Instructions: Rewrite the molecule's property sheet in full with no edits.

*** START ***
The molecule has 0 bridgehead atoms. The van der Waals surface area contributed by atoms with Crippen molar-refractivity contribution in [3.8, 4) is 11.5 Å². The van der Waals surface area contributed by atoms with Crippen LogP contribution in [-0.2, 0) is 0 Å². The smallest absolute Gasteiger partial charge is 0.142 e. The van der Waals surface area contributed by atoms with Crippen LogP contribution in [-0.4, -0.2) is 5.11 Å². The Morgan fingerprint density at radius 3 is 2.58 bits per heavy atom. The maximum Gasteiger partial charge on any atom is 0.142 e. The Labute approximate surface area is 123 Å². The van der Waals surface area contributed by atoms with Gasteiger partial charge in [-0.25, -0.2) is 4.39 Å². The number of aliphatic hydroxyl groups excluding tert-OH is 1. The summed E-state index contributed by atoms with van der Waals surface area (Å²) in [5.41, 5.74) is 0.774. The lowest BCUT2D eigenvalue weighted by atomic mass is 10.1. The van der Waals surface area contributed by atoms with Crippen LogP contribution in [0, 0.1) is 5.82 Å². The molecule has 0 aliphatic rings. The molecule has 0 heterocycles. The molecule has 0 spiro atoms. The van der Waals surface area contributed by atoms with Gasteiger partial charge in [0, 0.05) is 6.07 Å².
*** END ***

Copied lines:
The molecule has 0 bridgehead atoms. The van der Waals surface area contributed by atoms with Crippen molar-refractivity contribution in [3.8, 4) is 11.5 Å². The van der Waals surface area contributed by atoms with Crippen LogP contribution in [-0.2, 0) is 0 Å². The smallest absolute Gasteiger partial charge is 0.142 e. The van der Waals surface area contributed by atoms with Crippen LogP contribution in [-0.4, -0.2) is 5.11 Å². The Morgan fingerprint density at radius 3 is 2.58 bits per heavy atom. The maximum Gasteiger partial charge on any atom is 0.142 e. The Labute approximate surface area is 123 Å². The van der Waals surface area contributed by atoms with Gasteiger partial charge in [-0.25, -0.2) is 4.39 Å². The number of aliphatic hydroxyl groups excluding tert-OH is 1. The summed E-state index contributed by atoms with van der Waals surface area (Å²) in [5.41, 5.74) is 0.774. The lowest BCUT2D eigenvalue weighted by atomic mass is 10.1. The van der Waals surface area contributed by atoms with Crippen LogP contribution in [0, 0.1) is 5.82 Å². The molecule has 0 aliphatic rings. The molecule has 0 heterocycles. The molecule has 0 spiro atoms. The van der Waals surface area contributed by atoms with Gasteiger partial charge in [0, 0.05) is 6.07 Å².